Folsom Prison Blues
Acton Institute Powerblog

Folsom Prison Blues

I received an email today from the InnerChange Freedom Initiative, an independent outreach of Prison Fellowship Ministries. It seems the initiative is facing rising program costs due to legal battles over the legitimacy of its Christian makeup. And constant critics of the program, like Barry Lynn of Americans United for the Separation of Church and State, seem rather incredibly cold-hearted to the plight of today’s prisoner.

The InnerChange Freedom Initiative is one of the few elements in prisoners’ lives that has the ability to give them hope. And this hope is not just hope for release from physical bonds, but hope for release from the spiritual bonds of sin and corruption. Here are some of the key facts about the initiative:

  • The corrections system in America is broken. More than 600,000 people will be released from U.S. prisons and jails this year, and 52% of those ex-inmates will be return to prison within three years.
  • Departments of Correction are seeking help, asking for proposals for values-based prisoner rehabilitation alternatives.
  • The InnerChange Freedom Initiative, a biblically based, round-the-clock prison program works. An independent study by the University of Pennsylvania showed that only 8% of prisoners who graduated from our IFI program in Texas were reincarcerated within two years of their release.

This final point gets at the heart of the prison problem in America. For a system that is supposed to be based in large part on “rehabilitation,” recidivism rates are disturbingly high. This remains the case because the root issues are spiritual, and the state is spectacularly incapable of addresses such concerns. Johnny Cash, a Christian who had to push to record Gospel albums, recorded a hit song in 1968, “Folsom Prison Blues.” The lyrics of this song attest to the spiritual nature of criminality (emphasis added):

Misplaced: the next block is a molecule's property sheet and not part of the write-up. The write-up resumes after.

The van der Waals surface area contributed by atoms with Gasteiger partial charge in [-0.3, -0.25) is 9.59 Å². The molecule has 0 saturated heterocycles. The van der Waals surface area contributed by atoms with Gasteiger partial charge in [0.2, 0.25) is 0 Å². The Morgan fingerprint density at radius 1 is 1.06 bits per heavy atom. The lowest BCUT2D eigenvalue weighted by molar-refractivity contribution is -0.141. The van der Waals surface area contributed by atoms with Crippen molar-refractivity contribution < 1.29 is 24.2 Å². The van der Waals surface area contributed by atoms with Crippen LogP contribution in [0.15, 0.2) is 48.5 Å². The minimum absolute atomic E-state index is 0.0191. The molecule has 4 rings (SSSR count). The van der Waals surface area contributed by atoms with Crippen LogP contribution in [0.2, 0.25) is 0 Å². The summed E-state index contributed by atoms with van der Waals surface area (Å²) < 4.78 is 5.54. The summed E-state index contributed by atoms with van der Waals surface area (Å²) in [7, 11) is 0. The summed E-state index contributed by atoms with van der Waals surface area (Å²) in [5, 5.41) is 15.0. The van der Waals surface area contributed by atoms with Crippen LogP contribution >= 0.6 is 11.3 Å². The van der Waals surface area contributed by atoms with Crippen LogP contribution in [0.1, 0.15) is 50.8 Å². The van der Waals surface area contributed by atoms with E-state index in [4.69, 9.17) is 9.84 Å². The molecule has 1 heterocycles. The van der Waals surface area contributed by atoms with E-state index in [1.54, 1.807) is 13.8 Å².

I hear the train a comin’; it’s rollin’ ’round the bend,
And I ain’t seen the sunshine since I don’t know when.
I’m stuck at Folsom Prison and time keeps draggin’ on.
But that train keeps rollin’ on down to San Antone.

When I was just a baby, my mama told me, “Son,
Always be a good boy; don’t ever play with guns.”
But I shot a man in Reno, just to watch him die.
When I hear that whistle blowin’ I hang my head and cry.

I bet there’s rich folk eatin’ in a fancy dining car.
They’re prob’ly drinkin’ coffee and smokin’ big cigars,
But I know I had it comin’, I know I can’t be free,
But those people keep a movin’, and that’s what tortures me.

Well, if they freed me from this prison, if that railroad train was mine, I bet I’d move on over a little farther down the line, Far from Folsom Prison, that’s where I want to stay, And I’d let that lonesome whistle blow my blues away.

Jordan J. Ballor

Jordan J. Ballor (Dr. theol., University of Zurich; Ph.D., Calvin Theological Seminary) is director of research at the Center for Religion, Culture & Democracy, an initiative of the First Liberty Institute. He has previously held research positions at the Acton Institute and Vrije Universiteit Amsterdam, and has authored multiple books, including a forthcoming introduction to the public theology of Abraham Kuyper. Working with Lexham Press, he served as a general editor for the 12 volume Abraham Kuyper Collected Works in Public Theology series, and his research can be found in publications including Journal of Markets & Morality, Journal of Religion, Scottish Journal of Theology, Reformation & Renaissance Review, Journal of the History of Economic Thought, Faith & Economics, and Calvin Theological Journal. He is also associate director of the Junius Institute for Digital Reformation Research at Calvin Theological Seminary and the Henry Institute for the Study of Christianity & Politics at Calvin University.